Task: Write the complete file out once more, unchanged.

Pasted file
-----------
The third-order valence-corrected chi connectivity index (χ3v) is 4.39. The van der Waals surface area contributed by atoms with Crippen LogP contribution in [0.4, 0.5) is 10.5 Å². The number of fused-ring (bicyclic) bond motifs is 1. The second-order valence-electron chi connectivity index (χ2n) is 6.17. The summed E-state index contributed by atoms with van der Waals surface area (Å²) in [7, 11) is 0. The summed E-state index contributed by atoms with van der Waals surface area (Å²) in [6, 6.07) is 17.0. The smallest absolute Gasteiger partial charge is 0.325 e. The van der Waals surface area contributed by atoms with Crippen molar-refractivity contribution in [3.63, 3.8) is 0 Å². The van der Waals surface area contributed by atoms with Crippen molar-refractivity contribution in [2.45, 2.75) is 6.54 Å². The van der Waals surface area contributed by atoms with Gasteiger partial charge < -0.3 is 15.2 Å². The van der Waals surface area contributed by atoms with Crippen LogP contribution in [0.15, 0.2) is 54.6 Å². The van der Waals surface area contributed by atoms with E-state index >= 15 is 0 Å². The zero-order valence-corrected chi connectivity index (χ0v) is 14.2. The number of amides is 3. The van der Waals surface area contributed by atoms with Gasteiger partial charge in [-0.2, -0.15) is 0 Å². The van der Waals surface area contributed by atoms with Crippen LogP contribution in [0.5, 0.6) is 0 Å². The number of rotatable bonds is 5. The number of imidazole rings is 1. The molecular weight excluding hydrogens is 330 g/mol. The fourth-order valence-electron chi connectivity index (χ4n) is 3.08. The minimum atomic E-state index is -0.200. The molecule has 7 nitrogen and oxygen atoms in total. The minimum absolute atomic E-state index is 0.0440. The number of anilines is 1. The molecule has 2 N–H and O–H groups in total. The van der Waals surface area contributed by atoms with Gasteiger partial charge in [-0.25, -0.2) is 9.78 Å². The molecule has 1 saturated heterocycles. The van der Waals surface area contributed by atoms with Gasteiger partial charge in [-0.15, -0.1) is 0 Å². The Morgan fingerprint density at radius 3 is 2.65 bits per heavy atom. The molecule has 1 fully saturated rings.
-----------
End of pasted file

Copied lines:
The third-order valence-corrected chi connectivity index (χ3v) is 4.39. The van der Waals surface area contributed by atoms with Crippen LogP contribution in [0.4, 0.5) is 10.5 Å². The number of fused-ring (bicyclic) bond motifs is 1. The second-order valence-electron chi connectivity index (χ2n) is 6.17. The summed E-state index contributed by atoms with van der Waals surface area (Å²) in [7, 11) is 0. The summed E-state index contributed by atoms with van der Waals surface area (Å²) in [6, 6.07) is 17.0. The smallest absolute Gasteiger partial charge is 0.325 e. The van der Waals surface area contributed by atoms with Crippen molar-refractivity contribution in [3.63, 3.8) is 0 Å². The van der Waals surface area contributed by atoms with Crippen molar-refractivity contribution in [2.45, 2.75) is 6.54 Å². The van der Waals surface area contributed by atoms with Gasteiger partial charge < -0.3 is 15.2 Å². The van der Waals surface area contributed by atoms with Crippen LogP contribution in [0.15, 0.2) is 54.6 Å². The van der Waals surface area contributed by atoms with E-state index >= 15 is 0 Å². The zero-order valence-corrected chi connectivity index (χ0v) is 14.2. The number of amides is 3. The van der Waals surface area contributed by atoms with Gasteiger partial charge in [-0.2, -0.15) is 0 Å². The van der Waals surface area contributed by atoms with Crippen LogP contribution in [0.5, 0.6) is 0 Å². The number of rotatable bonds is 5. The number of imidazole rings is 1. The molecular weight excluding hydrogens is 330 g/mol. The fourth-order valence-electron chi connectivity index (χ4n) is 3.08. The minimum atomic E-state index is -0.200. The molecule has 7 nitrogen and oxygen atoms in total. The minimum absolute atomic E-state index is 0.0440. The number of anilines is 1. The molecule has 2 N–H and O–H groups in total. The van der Waals surface area contributed by atoms with Gasteiger partial charge in [-0.25, -0.2) is 9.78 Å². The molecule has 1 saturated heterocycles. The van der Waals surface area contributed by atoms with Gasteiger partial charge in [-0.15, -0.1) is 0 Å². The Morgan fingerprint density at radius 3 is 2.65 bits per heavy atom. The molecule has 1 fully saturated rings.